You’ll shed a tear or two—especially if you’re a parent—and they’ll be totally earned.
Lushly photographed and grandly conceived, Carlos Saura's "Goya in Bordeaux" never comes alive. It is an homage to the great Spanish painter, but we must come to the film already fascinated by Francisco de Goya; if we do not, the film will not convince us. It is too much a study and an exercise, not enough a living thing.
The film opens with an extraordinary image: a cow's carcass, dragging itself to a scaffold and then hoisted up so that we can regard animal flesh and meditate that thus are we all. Then the details of muscle and fat begin to run like paint, until they reveal the ruined face of an old man. This is Goya on his deathbed.
The old man rises up, confused. Where is he? Who bought him here? He wanders from his bed, and a shift in the lighting reveals the walls of his room as a scrim. We can see him through the walls, and then find him wandering bewildered in the street, until he is found and taken home by his daughter Rosario. For the rest of the film he will relate his memories to Rosario, and we will see many of them in flashback, as well as his nightmares and fantasies.
The cinematographer is Vittorio Storaro, who has worked with Saura frequently. "Tango" (1999) is a recent collaboration, the story of a man trying to make a film in Argentina, caught in a labyrinth of love, politics and music. "Goya in Bordeaux" is as good looking but not as fruitful.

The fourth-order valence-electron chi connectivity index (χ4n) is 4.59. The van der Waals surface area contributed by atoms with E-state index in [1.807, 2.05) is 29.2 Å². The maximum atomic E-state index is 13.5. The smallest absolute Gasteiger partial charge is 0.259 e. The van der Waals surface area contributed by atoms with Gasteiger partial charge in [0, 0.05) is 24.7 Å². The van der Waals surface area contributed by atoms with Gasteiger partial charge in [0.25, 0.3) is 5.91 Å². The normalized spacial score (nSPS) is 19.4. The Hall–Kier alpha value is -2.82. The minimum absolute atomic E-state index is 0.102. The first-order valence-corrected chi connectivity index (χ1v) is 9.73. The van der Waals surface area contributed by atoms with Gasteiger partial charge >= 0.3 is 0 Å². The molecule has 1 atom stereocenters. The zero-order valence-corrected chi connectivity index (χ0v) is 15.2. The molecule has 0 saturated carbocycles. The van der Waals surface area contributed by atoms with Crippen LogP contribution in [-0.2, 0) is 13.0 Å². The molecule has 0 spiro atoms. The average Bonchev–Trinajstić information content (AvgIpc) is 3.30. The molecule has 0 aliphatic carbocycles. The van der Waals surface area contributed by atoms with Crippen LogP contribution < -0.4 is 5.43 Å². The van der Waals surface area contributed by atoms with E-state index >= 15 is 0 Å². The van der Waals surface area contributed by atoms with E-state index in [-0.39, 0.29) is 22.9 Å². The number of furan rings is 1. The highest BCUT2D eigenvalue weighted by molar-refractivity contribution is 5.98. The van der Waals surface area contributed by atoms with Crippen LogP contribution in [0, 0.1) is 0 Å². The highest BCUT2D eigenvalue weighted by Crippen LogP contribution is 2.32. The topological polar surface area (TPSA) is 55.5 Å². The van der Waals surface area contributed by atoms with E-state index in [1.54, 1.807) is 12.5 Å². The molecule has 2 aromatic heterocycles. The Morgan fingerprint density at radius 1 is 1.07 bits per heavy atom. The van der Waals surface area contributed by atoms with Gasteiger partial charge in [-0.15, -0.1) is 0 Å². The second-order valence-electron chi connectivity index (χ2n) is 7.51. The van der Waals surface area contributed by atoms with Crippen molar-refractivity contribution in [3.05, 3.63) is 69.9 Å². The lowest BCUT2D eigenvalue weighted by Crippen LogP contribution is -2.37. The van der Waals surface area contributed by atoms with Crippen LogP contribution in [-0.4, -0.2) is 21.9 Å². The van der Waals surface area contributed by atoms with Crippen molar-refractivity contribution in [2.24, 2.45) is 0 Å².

Goya has fled to France, we gather, because of troubles at home, linked to the fate of the woman of his dreams, Cayetano, Duchess of Alba (Maribel Verdu). She unwisely opposed Queen Maria Luisa and paid with her life; now Goya, in exile, likes the scenery and the wine but misses his villa in Madrid.
As Rosario sits by his side, her attention sometimes drifting (as ours does), Goya recalls his earlier years, his experiments with paint and lighting, the illness that made him deaf. Played as an old man by Francisco Rabal and in middle age by Jose Coronado, he finds it difficult to draw a line between his work and his life. Cayetano emerges from a painting to cast a shadow over him, one that eventually will mark his life's end. Other death's-head specters also emerge from his canvases, or his memories of them, to haunt his dreams.
There are better films about how a painter works (Rivette's "La Belle Noiseuse" from 1991 is incomparable), and better films about old men remembering their lives. Goya, younger and older, shuffles through morose regrets and rueful memories. He does not seem to have created his paintings so much as become their innocent victim. This is not a stand-alone film so much as a visual aid to the study of Goya; I could imagine an old 16mm projector clacking away in the back of art appreciation class.
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